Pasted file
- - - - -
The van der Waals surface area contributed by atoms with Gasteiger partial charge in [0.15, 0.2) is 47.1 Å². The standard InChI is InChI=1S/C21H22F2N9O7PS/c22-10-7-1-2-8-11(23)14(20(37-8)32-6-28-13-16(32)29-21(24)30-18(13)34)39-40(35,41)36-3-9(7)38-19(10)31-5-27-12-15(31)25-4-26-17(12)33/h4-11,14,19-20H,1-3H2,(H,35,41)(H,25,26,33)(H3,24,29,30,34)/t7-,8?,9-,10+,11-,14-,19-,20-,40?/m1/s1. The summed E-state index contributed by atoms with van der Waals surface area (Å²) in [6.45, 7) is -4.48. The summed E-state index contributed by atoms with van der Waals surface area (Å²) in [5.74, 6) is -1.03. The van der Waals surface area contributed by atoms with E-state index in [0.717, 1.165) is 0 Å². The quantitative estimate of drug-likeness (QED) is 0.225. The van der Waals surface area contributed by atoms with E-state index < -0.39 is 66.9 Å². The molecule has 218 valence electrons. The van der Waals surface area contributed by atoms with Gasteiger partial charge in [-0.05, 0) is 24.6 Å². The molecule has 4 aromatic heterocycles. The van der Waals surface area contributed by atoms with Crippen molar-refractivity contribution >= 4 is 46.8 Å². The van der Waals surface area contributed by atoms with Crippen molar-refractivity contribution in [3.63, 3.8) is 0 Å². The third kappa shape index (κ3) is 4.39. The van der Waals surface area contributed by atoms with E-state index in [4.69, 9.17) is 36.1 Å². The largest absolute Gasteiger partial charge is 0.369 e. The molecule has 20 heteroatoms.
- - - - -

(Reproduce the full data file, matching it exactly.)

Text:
The van der Waals surface area contributed by atoms with Gasteiger partial charge in [0.15, 0.2) is 47.1 Å². The standard InChI is InChI=1S/C21H22F2N9O7PS/c22-10-7-1-2-8-11(23)14(20(37-8)32-6-28-13-16(32)29-21(24)30-18(13)34)39-40(35,41)36-3-9(7)38-19(10)31-5-27-12-15(31)25-4-26-17(12)33/h4-11,14,19-20H,1-3H2,(H,35,41)(H,25,26,33)(H3,24,29,30,34)/t7-,8?,9-,10+,11-,14-,19-,20-,40?/m1/s1. The summed E-state index contributed by atoms with van der Waals surface area (Å²) in [6.45, 7) is -4.48. The summed E-state index contributed by atoms with van der Waals surface area (Å²) in [5.74, 6) is -1.03. The van der Waals surface area contributed by atoms with E-state index in [0.717, 1.165) is 0 Å². The quantitative estimate of drug-likeness (QED) is 0.225. The van der Waals surface area contributed by atoms with E-state index < -0.39 is 66.9 Å². The molecule has 218 valence electrons. The van der Waals surface area contributed by atoms with Gasteiger partial charge in [-0.05, 0) is 24.6 Å². The molecule has 4 aromatic heterocycles. The van der Waals surface area contributed by atoms with Crippen molar-refractivity contribution >= 4 is 46.8 Å². The van der Waals surface area contributed by atoms with Crippen molar-refractivity contribution in [3.63, 3.8) is 0 Å². The third kappa shape index (κ3) is 4.39. The van der Waals surface area contributed by atoms with E-state index in [4.69, 9.17) is 36.1 Å². The largest absolute Gasteiger partial charge is 0.369 e. The molecule has 20 heteroatoms.